“In the creation of the earth, Michael played a part second only to that of Christ.” (Mormon Doctrine, 2d ed., p. 491.)
Abraham records that in the midst of “many of the noble and great” premortal spirits was one “like unto God,” who said to them, “We will go down . . . and we will take of these materials, and we will make an earth whereon these may dwell” (Abraham 3:22, 24; emphasis added). This passage suggests that others besides Adam may have assisted in the Creation. Elder Joseph Fielding Smith taught:
“It is true that Adam helped to form this earth. He labored with our Savior Jesus Christ. I have a strong view or conviction that there were others also who assisted them. Perhaps Noah and Enoch; and why not Joseph Smith, and those who were appointed to be rulers before the earth was formed? [Abraham 3:2–4.]” (Doctrines of Salvation, 1:74–75.)
The Hebrew word translated as “created” means “shaped, fashioned, created; always divine activity” (Genesis 1:1c). The Prophet Joseph Smith explained:
“You ask the learned doctors why they say the world was made out of nothing: and they will answer, ‘Doesn’t the Bible say He created the world?’ And they infer, from the word create, that it must have been made out of nothing. Now, the word create came from the word baurau which does not mean to create out of nothing; it means to organize; the same as a man would organize materials and build a ship. Hence, we infer that God had materials to organize the world out of chaos—chaotic matter, which is element, and in which dwells all the glory. Element had an existence from the time he had. The pure principles of element are principles which can never be destroyed; they may be organized and reorganized, but not destroyed. They had no beginning, and can have no end.” (Teachings, pp. 350–52.)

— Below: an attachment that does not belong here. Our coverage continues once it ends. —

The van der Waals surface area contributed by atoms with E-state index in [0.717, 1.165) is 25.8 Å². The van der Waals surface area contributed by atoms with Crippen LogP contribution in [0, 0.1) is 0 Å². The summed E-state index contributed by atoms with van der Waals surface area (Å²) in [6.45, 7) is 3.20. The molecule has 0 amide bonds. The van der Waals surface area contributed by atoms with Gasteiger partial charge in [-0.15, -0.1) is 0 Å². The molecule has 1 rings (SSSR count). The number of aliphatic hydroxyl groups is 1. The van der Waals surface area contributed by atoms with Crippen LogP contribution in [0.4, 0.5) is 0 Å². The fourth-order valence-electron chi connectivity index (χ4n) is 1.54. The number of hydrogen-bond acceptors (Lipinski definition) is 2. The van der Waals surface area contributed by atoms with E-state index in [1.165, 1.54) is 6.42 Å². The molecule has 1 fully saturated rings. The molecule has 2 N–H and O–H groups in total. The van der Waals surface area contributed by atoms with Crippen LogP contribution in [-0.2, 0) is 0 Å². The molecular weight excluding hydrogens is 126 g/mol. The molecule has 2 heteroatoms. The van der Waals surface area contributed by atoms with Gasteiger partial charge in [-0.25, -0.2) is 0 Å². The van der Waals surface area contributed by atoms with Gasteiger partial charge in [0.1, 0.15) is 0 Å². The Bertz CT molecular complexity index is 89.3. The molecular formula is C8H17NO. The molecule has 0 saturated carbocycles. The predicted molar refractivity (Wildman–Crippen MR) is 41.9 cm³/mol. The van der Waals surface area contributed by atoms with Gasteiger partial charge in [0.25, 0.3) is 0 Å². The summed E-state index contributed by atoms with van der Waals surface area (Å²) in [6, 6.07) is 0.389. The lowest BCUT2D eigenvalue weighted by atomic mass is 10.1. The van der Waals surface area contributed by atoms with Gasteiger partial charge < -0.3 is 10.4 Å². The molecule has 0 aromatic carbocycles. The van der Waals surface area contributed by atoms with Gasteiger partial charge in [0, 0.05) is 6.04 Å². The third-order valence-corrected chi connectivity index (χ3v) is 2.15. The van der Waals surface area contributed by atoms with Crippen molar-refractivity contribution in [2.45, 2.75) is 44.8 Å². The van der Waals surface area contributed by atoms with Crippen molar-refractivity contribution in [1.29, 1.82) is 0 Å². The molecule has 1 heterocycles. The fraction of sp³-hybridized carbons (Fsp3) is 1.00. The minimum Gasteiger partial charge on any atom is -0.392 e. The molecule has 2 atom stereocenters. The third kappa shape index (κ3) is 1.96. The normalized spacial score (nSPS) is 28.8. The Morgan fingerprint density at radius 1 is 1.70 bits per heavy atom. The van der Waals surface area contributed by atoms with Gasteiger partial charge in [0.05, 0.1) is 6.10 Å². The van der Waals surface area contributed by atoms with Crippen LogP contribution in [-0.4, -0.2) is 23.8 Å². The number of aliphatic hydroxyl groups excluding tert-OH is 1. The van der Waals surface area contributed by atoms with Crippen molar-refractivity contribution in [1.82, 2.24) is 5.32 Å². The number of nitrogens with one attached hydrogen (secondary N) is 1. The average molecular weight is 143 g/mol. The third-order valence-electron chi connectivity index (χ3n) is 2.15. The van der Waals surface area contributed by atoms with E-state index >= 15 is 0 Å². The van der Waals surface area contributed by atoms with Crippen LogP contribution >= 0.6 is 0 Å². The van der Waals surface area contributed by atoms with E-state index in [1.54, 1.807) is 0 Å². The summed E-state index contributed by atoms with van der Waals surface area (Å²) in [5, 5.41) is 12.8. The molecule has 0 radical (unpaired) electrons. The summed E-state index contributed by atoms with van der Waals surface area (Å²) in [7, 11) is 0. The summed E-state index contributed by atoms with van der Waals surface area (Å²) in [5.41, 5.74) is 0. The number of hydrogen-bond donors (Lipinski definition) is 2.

“The earth, after it was organized and formed was, of course, not ‘without form and void,’ but rather as understood from the Hebrew and as read in the Abraham account, it was ‘empty and desolate.’ Indeed, at the point that the description of the preparation of the earth to be an habitable abode for man begins, it was enveloped in waters upon which the ‘Spirit of God’ moved or brooded. (The latter two words are both attempts to translate a Hebrew word which depicts that which a bird or hen does in incubating and guarding her eggs in the nest!)